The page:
Stories from people with RLS

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Many people with RLS have amusing tales to tell, while others have inspiring stories of perseverance.


RLS Stories
Restless Legs Syndrome Australia
PO Box 1653
Warriewood Square
NSW 2102

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Mary’s story

Mary had been trying to explain her maddening symptoms to her GP for years, but her description of "jumpy, twitchy" feelings in her legs fell on unsympathetic ears. “I think I know what your trouble is but there's nothing much you can do for that - You'll just have to put up with it. Try getting a bit more exercise and avoid coffee before bed." ...was his best advice.

She had no confidence in that advice! She already took a half hour walk most days and she never drank coffee in the evenings, perhaps only the occasional cup of tea

Her sleepless nights were increasing and the frustration of the relentless sensations was setting her nerves on edge. Alone, pacing the floor at night, she wondered how much longer she could continue this way! She knew she could do nothing to control these crazy feelings throbbing deep in her calves. Why couldn't she just shut them out of her mind? Other people surely could. Perhaps, she thought, she was just too weak. Maybe she was going mad!

In desperation she returned again to the doctor, pleading with him to find a way of relieving her torture. This time he prescribed Valium pills, explaining they would calm her down. Hoping this would be the magic potion she longed for, she took her first dose. Initially, it seemed as though the medication would work, as she was able to relax in front of the television for a change. But later in the wee small hours, awake and unable to lie calmly in bed, she was back to pacing the floor again! Her doctor advised her that she would have to increase the dose for better treatment. It soon became evident to Mary that she was caught between two evils ... without Valium the Restless Legs were unbearable; with Valium her brain was fuzzy a lot of the time, and she knew she wasn't functioning normally!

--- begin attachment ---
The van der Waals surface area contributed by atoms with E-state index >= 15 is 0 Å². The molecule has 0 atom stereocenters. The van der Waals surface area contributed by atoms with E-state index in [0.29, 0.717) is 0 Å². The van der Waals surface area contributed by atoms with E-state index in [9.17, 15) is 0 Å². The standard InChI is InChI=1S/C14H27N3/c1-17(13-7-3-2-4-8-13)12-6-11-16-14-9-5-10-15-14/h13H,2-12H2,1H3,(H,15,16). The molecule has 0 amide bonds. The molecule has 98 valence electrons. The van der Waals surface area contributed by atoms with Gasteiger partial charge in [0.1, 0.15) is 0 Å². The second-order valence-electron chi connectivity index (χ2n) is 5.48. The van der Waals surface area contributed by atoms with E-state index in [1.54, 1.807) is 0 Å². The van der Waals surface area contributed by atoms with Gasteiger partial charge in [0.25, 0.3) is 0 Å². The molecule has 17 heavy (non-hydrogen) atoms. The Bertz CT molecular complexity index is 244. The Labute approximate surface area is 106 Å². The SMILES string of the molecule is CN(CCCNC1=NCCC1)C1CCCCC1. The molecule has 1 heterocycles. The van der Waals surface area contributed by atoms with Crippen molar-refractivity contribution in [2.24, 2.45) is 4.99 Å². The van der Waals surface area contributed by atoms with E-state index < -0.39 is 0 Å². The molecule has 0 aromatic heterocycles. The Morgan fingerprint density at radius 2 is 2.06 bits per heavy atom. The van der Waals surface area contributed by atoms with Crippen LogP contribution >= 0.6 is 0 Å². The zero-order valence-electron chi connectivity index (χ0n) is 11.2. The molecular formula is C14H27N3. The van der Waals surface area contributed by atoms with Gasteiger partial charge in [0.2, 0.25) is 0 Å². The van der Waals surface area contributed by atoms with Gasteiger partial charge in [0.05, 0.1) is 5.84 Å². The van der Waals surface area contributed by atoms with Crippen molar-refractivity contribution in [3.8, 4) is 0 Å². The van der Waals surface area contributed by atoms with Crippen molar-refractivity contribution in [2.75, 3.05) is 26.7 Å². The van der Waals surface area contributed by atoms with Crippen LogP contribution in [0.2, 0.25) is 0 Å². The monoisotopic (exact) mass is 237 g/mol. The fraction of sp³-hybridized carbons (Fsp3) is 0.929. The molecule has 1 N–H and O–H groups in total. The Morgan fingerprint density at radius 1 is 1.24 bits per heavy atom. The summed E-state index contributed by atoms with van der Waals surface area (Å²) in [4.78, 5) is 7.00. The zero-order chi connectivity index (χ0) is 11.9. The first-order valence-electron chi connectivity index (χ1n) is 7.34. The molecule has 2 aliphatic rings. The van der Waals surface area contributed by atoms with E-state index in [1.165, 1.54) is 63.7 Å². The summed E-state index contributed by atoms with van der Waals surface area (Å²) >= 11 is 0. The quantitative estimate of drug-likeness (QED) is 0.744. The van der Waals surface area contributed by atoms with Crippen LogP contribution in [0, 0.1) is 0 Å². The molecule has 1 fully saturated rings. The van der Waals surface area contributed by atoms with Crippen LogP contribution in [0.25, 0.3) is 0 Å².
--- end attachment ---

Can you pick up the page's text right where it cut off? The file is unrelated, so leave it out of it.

One day she answered the phone and was surprised to recognize her doctor's voice. He expressed his apologies to her, “I am sorry that I didn't take the trouble to understand what you were saying and find out more about those symptoms you described. Now I know exactly what you were talking about ... I've got the same thing myself and it's driving me crazy!"

Jeff’s story

A sympathetic friend, who knows about the frustration I suffer with my crazy legs, found me the web site of RLS Australia. I wrote to their address, saying I would be eternally grateful if they could help me find a cure or a treatment that would rid me of the torment from my ... HOW CAN I DESCRIBE THEM? ...twitchy, nervy, despotic legs, ever demanding attention!

As a child, I remember times when I felt overwhelmed by an inexplicable restlessness, I was always jigging around. Mum said that I had growing pains, so I wished I’d hurry up and grow! Traveling on a train and visiting the theatre hold memories of nervous anxiety from trying to suppress the urge to move. I still try to avoid places where I will be confined and sitting, which doesn't make me too popular with my wife! My tossing and turning in bed at night must be irritating for her, but she is a very heavy sleeper, thank heavens!

So, you will understand how my infuriating legs are interfering with my job ... I am a commercial pilot. Naturally, I must spend long periods in a confined space, no room to pace around there!

I'm 35, with a family to support, so I'm becoming increasingly concerned that these crazy legs of mine will force me out of a job that I love. It makes me mad to think that weird uncontrollable sensations in the legs rob me of much needed sleep and sometimes cause torment to me when I'm actually at the plane's controls. You're not wrong in guessing that it could be a safety issue!

Sure am looking forward to hearing some good news that might help me with this totally frustrating condition.

Post script:

Jeff’s story has a happy ending, we are glad to report! He was advised to discuss his condition with a Neurologist. He copied some information from the web site, in case the doctor had not caught up with recent research and treatment. Together they have trialed doses of medication and have settled on a dopaminergic agent, carefully working out his optimal effective dose. He has reported, with great relief, that other than the occasional twinge, he is symptom free as long as he remembers to take his daily medication on time. He wanted to pass the good news on to others ... Well Jeff, your story is typical of the frustration felt by many so I’m sure others will be glad to hear that you have found satisfactory relief from effective medical treatment.